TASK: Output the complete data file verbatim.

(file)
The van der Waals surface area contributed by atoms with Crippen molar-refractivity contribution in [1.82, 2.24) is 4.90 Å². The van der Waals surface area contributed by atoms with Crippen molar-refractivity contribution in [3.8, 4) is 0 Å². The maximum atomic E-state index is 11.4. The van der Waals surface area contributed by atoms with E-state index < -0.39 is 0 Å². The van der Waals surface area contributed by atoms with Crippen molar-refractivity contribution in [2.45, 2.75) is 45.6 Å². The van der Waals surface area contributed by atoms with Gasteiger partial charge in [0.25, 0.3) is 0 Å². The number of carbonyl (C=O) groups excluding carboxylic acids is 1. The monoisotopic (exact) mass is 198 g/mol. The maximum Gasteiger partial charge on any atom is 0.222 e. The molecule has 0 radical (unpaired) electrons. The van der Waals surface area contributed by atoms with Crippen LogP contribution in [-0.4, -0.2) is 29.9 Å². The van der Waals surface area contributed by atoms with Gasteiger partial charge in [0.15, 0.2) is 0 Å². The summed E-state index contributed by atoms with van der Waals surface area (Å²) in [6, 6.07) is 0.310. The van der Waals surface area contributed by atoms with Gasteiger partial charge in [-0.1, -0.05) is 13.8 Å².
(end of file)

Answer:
The van der Waals surface area contributed by atoms with Crippen molar-refractivity contribution in [1.82, 2.24) is 4.90 Å². The van der Waals surface area contributed by atoms with Crippen molar-refractivity contribution in [3.8, 4) is 0 Å². The maximum atomic E-state index is 11.4. The van der Waals surface area contributed by atoms with E-state index < -0.39 is 0 Å². The van der Waals surface area contributed by atoms with Crippen molar-refractivity contribution in [2.45, 2.75) is 45.6 Å². The van der Waals surface area contributed by atoms with Gasteiger partial charge in [0.25, 0.3) is 0 Å². The number of carbonyl (C=O) groups excluding carboxylic acids is 1. The monoisotopic (exact) mass is 198 g/mol. The maximum Gasteiger partial charge on any atom is 0.222 e. The molecule has 0 radical (unpaired) electrons. The van der Waals surface area contributed by atoms with Crippen LogP contribution in [-0.4, -0.2) is 29.9 Å². The van der Waals surface area contributed by atoms with Gasteiger partial charge in [0.15, 0.2) is 0 Å². The summed E-state index contributed by atoms with van der Waals surface area (Å²) in [6, 6.07) is 0.310. The van der Waals surface area contributed by atoms with Gasteiger partial charge in [-0.1, -0.05) is 13.8 Å².